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Proxy Voting in France

The following is a guest post from Nicolas Boring, foreign law specialist covering French speaking jurisdictions at the Law Library of Congress.

France has just finished its election season!  French citizens elected Emmanuel Macron as their new president earlier in May, and they returned to the voting booths on June 11 and June 18 for parliamentary elections.

French Flag. Photo by Flickr user wisegie. Aug. 24, 2011. Used under Creative Commons License 2.0, https://creativecommons.org/licenses/by-nc-nd/2.0/.

One of the things that seems to surprise American observers most about French elections is the ability to vote by proxy.  Voting by proxy is governed by articles L71 to L78 and articles R72 to R80 of the French Electoral Code.  The basic principle is that a voter who cannot vote on election day, in the place where he/she is registered, can authorize someone else to vote on his/her behalf.  It used to be, until 2003, that a voter could only use a proxy if he/she had a “good reason” to not be able to vote in person, such as being away due to professional obligations, a handicap, health reasons or to take care of a handicapped, sick or elderly person.  But the requirements were loosened in 2003, such that it is now possible to vote by proxy even if one’s absence is due to being on vacation.

To establish a proxy, a voter simply has to fill out a form and submit it to the courthouse of his/her place of residence or work, or to any police or Gendarmerie station.  If a person is unable to physically go to the courthouse or law enforcement station due to a handicap or health problem, that person can request that a police officer come to his/her home in order to establish a proxy (anyone asking for a police officer to come for this purpose must submit a medical certificate to show that the request is not frivolous).  French citizens residing abroad can submit the form at a French embassy or consulate.  In submitting his/her form, the voter must show a piece of identification and make a statement “on his/her honor” regarding the reason for being unable to vote in person on election day.  The person designated as the proxy must have the right to vote and must be registered in the same place as the person on whose behalf he/she is voting.  A person may be the proxy of two voters, but not more.  If a person was designated as the proxy of more than two people, then only the first two will be taken into account and the rest will be deemed invalid.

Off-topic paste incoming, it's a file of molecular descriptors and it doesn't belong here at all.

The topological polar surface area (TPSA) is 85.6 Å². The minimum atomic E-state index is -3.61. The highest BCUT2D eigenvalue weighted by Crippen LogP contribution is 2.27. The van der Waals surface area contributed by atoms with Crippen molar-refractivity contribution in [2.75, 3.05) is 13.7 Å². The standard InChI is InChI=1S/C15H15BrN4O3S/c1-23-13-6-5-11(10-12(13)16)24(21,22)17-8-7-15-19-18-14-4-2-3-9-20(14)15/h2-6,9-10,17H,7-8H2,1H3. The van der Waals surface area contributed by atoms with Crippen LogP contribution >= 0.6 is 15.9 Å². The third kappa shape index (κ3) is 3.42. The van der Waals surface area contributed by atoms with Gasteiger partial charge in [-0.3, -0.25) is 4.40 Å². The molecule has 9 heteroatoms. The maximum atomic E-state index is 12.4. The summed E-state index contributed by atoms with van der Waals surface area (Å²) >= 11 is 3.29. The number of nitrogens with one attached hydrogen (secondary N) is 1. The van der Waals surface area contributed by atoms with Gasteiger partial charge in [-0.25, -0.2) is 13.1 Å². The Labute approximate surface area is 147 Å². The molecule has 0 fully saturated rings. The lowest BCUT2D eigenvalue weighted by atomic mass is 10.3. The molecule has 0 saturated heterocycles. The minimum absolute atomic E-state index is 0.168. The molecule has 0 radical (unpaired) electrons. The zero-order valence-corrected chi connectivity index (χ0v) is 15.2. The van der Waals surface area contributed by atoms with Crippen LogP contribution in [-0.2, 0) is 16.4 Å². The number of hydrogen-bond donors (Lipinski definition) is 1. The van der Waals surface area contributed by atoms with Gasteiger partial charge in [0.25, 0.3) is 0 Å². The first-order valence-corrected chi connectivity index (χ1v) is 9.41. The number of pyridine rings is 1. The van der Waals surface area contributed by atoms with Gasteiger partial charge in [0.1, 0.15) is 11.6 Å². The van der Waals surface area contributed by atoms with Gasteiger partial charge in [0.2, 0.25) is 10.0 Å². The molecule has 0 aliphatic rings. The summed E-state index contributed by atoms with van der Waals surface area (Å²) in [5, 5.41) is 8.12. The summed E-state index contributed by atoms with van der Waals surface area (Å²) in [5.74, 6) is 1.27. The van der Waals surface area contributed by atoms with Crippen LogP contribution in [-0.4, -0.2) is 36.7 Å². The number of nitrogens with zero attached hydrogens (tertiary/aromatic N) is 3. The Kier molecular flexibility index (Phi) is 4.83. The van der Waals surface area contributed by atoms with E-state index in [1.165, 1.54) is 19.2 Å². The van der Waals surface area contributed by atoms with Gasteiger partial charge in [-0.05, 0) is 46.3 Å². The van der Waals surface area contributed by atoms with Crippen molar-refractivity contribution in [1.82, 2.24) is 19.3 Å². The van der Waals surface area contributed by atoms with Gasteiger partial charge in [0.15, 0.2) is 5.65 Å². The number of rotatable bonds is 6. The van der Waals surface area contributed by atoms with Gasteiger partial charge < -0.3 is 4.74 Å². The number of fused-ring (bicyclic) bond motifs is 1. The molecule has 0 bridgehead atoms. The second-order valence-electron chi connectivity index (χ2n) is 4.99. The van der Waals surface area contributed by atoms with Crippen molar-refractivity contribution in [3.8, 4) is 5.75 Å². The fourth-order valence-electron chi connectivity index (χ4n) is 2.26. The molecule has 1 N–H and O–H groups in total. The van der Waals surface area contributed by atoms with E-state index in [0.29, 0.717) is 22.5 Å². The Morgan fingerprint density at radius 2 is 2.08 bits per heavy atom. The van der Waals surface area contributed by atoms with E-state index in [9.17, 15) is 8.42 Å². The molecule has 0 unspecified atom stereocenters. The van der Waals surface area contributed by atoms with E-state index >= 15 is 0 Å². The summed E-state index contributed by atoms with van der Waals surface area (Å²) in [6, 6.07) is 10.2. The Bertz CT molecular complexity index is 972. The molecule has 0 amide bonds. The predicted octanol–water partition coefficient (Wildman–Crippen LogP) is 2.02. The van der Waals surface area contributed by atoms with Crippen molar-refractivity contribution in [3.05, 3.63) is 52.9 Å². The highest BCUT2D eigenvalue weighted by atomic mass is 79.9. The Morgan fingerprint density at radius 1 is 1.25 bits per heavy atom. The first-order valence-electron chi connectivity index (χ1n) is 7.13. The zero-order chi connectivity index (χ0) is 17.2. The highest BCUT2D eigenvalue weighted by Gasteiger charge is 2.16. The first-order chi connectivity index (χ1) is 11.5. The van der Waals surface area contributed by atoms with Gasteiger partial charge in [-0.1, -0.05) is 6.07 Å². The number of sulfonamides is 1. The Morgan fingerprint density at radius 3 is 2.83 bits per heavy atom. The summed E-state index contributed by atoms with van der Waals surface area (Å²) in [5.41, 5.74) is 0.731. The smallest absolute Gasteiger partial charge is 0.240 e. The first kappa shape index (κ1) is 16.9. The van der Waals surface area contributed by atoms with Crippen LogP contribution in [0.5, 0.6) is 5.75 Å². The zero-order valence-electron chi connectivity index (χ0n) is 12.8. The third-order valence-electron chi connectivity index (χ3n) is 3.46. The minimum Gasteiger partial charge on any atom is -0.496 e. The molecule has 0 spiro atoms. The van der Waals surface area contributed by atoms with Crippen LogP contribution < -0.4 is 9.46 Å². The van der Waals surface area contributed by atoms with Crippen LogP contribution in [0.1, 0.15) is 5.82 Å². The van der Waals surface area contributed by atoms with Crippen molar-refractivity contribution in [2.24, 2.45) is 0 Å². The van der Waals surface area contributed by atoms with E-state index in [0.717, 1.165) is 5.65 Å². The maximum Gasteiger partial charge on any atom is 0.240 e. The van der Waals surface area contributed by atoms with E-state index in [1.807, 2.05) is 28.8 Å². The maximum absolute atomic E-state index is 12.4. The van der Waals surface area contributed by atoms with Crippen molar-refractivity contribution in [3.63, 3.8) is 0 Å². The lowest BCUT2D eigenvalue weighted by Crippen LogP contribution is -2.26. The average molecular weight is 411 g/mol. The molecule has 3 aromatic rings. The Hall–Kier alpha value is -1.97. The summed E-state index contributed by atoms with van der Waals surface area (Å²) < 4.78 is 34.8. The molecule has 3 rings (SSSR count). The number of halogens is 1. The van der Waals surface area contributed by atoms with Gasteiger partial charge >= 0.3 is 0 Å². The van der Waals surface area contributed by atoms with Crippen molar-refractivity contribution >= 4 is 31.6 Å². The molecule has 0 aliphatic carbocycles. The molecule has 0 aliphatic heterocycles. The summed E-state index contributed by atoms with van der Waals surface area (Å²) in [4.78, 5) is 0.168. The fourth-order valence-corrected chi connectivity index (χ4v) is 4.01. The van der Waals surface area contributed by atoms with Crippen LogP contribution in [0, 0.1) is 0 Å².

Approximately 1.5 million voters, comprising about 5% of the voting population, used proxies during the 2012 French presidential elections.  I was not able to find how many voters used proxies in the 2017 presidential elections, but there are reports that the numbers may have been even higher than in 2012.  This appears to have been especially true for the second round, which occurred on May 7th, due to the combination of two main factors:  May 8th (Victory in Europe Day) is a national holiday in France, which means that many people were away for the long weekend, yet the high-stakes race between the two finalist candidates (Marine Le Pen and Emmanuel Macron) increased voters’ motivation to cast their ballot.

It is unclear whether fraud is a significant problem with regards to proxy voting.  However, it should be noted that the consequences for fraudulent proxy voting are pretty serious: article L111 of the Electoral Code punishes proxy voting fraud with a fine of up to €15,000 (approximately US$16,780) and up to two years of jail time.

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